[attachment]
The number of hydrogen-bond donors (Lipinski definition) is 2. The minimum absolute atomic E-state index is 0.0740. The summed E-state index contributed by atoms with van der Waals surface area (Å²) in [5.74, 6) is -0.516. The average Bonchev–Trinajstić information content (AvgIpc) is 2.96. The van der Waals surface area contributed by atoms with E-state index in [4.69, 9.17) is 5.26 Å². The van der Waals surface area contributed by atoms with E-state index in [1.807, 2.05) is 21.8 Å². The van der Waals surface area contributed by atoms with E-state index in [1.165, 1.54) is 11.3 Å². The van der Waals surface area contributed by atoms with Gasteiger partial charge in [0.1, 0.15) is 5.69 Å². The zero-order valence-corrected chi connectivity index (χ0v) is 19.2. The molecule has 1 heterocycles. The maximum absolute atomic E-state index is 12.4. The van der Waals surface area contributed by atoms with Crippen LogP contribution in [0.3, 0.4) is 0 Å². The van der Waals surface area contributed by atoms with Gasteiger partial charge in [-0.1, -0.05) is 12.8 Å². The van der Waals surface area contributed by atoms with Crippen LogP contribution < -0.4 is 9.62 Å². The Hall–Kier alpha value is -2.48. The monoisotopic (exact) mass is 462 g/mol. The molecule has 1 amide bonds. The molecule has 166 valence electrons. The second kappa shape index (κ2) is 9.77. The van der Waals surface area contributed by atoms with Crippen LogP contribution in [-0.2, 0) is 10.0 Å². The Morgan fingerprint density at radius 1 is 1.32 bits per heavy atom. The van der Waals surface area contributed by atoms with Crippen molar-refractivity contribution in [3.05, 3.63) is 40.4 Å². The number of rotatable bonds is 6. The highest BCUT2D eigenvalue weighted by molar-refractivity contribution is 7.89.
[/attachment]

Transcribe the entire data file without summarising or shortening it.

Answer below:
The number of hydrogen-bond donors (Lipinski definition) is 2. The minimum absolute atomic E-state index is 0.0740. The summed E-state index contributed by atoms with van der Waals surface area (Å²) in [5.74, 6) is -0.516. The average Bonchev–Trinajstić information content (AvgIpc) is 2.96. The van der Waals surface area contributed by atoms with E-state index in [4.69, 9.17) is 5.26 Å². The van der Waals surface area contributed by atoms with E-state index in [1.807, 2.05) is 21.8 Å². The van der Waals surface area contributed by atoms with E-state index in [1.165, 1.54) is 11.3 Å². The van der Waals surface area contributed by atoms with Gasteiger partial charge in [0.1, 0.15) is 5.69 Å². The zero-order valence-corrected chi connectivity index (χ0v) is 19.2. The molecule has 1 heterocycles. The maximum absolute atomic E-state index is 12.4. The van der Waals surface area contributed by atoms with Crippen LogP contribution in [0.3, 0.4) is 0 Å². The van der Waals surface area contributed by atoms with Gasteiger partial charge in [-0.1, -0.05) is 12.8 Å². The van der Waals surface area contributed by atoms with Crippen LogP contribution < -0.4 is 9.62 Å². The Hall–Kier alpha value is -2.48. The monoisotopic (exact) mass is 462 g/mol. The molecule has 1 amide bonds. The molecule has 166 valence electrons. The second kappa shape index (κ2) is 9.77. The van der Waals surface area contributed by atoms with Crippen LogP contribution in [-0.2, 0) is 10.0 Å². The Morgan fingerprint density at radius 1 is 1.32 bits per heavy atom. The van der Waals surface area contributed by atoms with Crippen molar-refractivity contribution in [3.05, 3.63) is 40.4 Å². The number of rotatable bonds is 6. The highest BCUT2D eigenvalue weighted by molar-refractivity contribution is 7.89.